Is 'interracial' marriage biblical?

It might surprise some to know that there is no such thing as 'interracial' marriage. Why? Because, from both a biblical and a biological perspective, there is only one race: the human race (Romans 5:12; Acts 17:26).

It is more accurate to speak of 'interethnic' marriage, the union of individuals from different ethnic groups. Of this, the Bible speaks favorably, both implicitly and explicitly.

Perhaps the most relevant instance of interethnic marriage in the Bible, one with direct bearing on this issue, involved Moses and a Cushite - that is, a woman from the Arabian peninsula or possibly Ethiopia (Numbers 12:1ff). Miriam, Moses' sister, took offense at the marriage and, along with their brother Aaron, spoke against Moses concerning it. The context indicates this was little more than a racist reaction. God's response was to strike Miriam with leprosy first for defying Moses, his great prophet, but also questioning the moral legitimacy of his taking a Cushite wife (Numbers 12:5-9).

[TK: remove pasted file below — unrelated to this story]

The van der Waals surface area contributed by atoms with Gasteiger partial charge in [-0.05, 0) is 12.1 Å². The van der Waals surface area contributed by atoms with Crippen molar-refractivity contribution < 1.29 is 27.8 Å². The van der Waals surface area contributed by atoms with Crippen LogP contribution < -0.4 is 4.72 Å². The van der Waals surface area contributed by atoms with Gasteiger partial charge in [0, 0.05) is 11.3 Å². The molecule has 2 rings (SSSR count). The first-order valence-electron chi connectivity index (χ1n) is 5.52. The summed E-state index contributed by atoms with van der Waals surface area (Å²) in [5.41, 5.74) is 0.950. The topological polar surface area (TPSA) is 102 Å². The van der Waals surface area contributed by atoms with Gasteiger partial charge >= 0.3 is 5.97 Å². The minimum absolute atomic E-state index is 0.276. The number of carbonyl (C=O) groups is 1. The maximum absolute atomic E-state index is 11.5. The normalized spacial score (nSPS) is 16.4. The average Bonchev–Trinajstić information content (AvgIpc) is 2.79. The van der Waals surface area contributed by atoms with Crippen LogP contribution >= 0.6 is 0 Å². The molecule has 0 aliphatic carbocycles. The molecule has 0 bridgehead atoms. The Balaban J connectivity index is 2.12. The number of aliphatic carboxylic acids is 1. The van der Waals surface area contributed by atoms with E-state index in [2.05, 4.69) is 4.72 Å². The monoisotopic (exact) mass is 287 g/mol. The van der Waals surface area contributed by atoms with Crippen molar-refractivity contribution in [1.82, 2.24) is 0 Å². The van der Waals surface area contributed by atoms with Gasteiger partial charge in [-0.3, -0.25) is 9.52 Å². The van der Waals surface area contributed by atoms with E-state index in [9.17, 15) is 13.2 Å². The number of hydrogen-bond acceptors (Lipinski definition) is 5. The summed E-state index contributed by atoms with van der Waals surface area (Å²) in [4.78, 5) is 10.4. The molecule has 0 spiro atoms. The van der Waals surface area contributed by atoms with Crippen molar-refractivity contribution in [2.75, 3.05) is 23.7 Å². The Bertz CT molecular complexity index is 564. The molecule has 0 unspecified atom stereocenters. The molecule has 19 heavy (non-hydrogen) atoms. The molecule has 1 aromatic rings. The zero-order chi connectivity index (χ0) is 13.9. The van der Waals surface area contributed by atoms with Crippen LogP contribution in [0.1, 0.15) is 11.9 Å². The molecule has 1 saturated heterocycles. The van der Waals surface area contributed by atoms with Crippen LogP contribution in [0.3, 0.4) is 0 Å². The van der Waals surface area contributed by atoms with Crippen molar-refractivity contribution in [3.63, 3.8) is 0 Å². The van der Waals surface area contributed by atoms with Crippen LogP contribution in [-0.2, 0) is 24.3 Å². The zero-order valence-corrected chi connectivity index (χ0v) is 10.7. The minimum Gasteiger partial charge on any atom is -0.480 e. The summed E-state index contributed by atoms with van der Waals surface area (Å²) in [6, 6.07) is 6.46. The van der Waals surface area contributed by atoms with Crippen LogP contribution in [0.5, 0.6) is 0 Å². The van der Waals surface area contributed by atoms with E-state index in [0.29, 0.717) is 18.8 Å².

While it is true that the Old Testament is replete with warnings against Israelites marrying among foreign peoples, these were rooted in theology, never ethnicity. God desired that his chosen people avoid intermarriage with the nations around them because it would lead them into idolatry (cf. Deuteronomy 7:3-4, Joshua 23:12; 1 Kings 11:2). Therefore, marriage to foreign converts to the Hebrew faith (those like Rahab the Canaanite, Ruth the Moabite, Uriah the Hittite, and more) was permitted - even celebrated.

Likewise, the New Testament says nothing directly for or against interethnic marriage. Instead, by strong and necessary implication, it affirms it.

For one, the apostles encourage us to no longer regard any person or group primarily from a worldly point of view (2 Corinthians 5:16; James 2:1-13). Beyond that, God’s people, chosen from every nation, tribe, and tongue on earth, are one (Galatians 3:28).

As such, and in keeping with the Old Testament, the New Testament forbids the union of Christ's disciples with those yet outside the Christian faith, a distinction of theology, not ethnicity or any other worldly category (2 Corinthians 6:14).


Robert Jamieson, A. R. Fausset, and David Brown, Commentary Critical and Explanatory on the Whole Bible, vol. 1 (Oak Harbor, WA: Logos Research Systems, Inc., 1997).

Unless otherwise noted, all scriptures quoted The Holy Bible, English Standard Version. ESV® Text Edition: 2016. Copyright © 2001 by Crossway Bibles, a publishing ministry of Good News Publishers.